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State Senate candidates discuss jobs, casinos, healthcare reform

Posted by Jaclyn Reiss  November 30, 2011 11:54 AM

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Nearly 100 people gathered at the Church of the Good Shepherd in Watertown last night as the four candidates vying for former state Sen. Steven Tolman’s empty seat went head-to-head on job creation, casino development, healthcare reform, and why they are the best candidate.

With the Dec. 13 Democratic primary looming closer in the district, which includes Watertown, Belmont and parts of Cambridge, Allston-Brighton, the Fenway and the Back Bay, William Brownsberger, Jonathan Hecht, Robert McCarthy, and Timothy Schofield all agreed on one thing last night: the state Legislature should be focusing on generating more revenue by raising the gas tax and creating jobs in Massachusetts.

“Jobs is why we’re here – it’s why I’m a candidate,” said McCarthy, who served 23 years as president of the Professional Fire Fighters of Massachusetts and 10 as the vice-president of the Massachusetts AFL-CIO, earning Tolman's endorsement yesterday. “It’s our duty, our responsibility. We can create jobs – good jobs, jobs that have benefits, jobs that have a pension, jobs that have health insurance.”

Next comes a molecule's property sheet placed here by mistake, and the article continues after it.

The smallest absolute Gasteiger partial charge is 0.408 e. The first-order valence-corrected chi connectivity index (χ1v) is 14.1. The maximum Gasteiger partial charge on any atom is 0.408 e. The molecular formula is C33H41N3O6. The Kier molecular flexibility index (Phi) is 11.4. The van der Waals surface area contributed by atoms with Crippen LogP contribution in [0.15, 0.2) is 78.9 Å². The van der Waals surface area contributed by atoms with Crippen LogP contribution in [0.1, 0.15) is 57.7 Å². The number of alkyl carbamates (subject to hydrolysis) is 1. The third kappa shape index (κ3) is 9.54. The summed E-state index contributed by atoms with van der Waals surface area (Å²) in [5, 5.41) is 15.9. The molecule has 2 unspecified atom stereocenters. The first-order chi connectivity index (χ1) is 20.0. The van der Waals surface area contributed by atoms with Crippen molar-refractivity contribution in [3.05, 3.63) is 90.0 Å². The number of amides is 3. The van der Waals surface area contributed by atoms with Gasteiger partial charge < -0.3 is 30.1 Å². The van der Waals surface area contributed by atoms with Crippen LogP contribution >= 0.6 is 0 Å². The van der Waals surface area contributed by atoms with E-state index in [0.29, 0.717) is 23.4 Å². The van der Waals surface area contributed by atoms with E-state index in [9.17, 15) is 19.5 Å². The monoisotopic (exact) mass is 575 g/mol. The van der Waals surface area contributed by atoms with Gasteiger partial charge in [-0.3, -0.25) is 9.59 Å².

Schofield said that as a small business owner – he helps run a Brighton- and Boston-based law firm – he understands tough budget decisions, including how to forecast funds for job creation.

“We have to be investing in schools, infrastructure, and public transportation,” Schofield said, adding that the private sector looks to the public sphere to gauge the current economic vitality. “When the state is cutting, cutting, cutting, the local towns and cities are laying people off. We need to instill confidence in businesses to move forward and invest in our future.”

Brownsberger said he agreed with Schofield in that the key part of the state’s role is to stimulate an environment to help job creation, but also pointed out that investing in education would pay dividends in the future with an efficient workforce.

As Hecht began to address job creation, he segued into a larger issue: legalized casinos in the state.

Hecht said he opposed the casino law, which passed recently this month, because it was a poor economic development strategy.

“We should be investing in infrastructure would build jobs more quickly,” Hecht said. “This is going to generate so many social costs and community impacts.”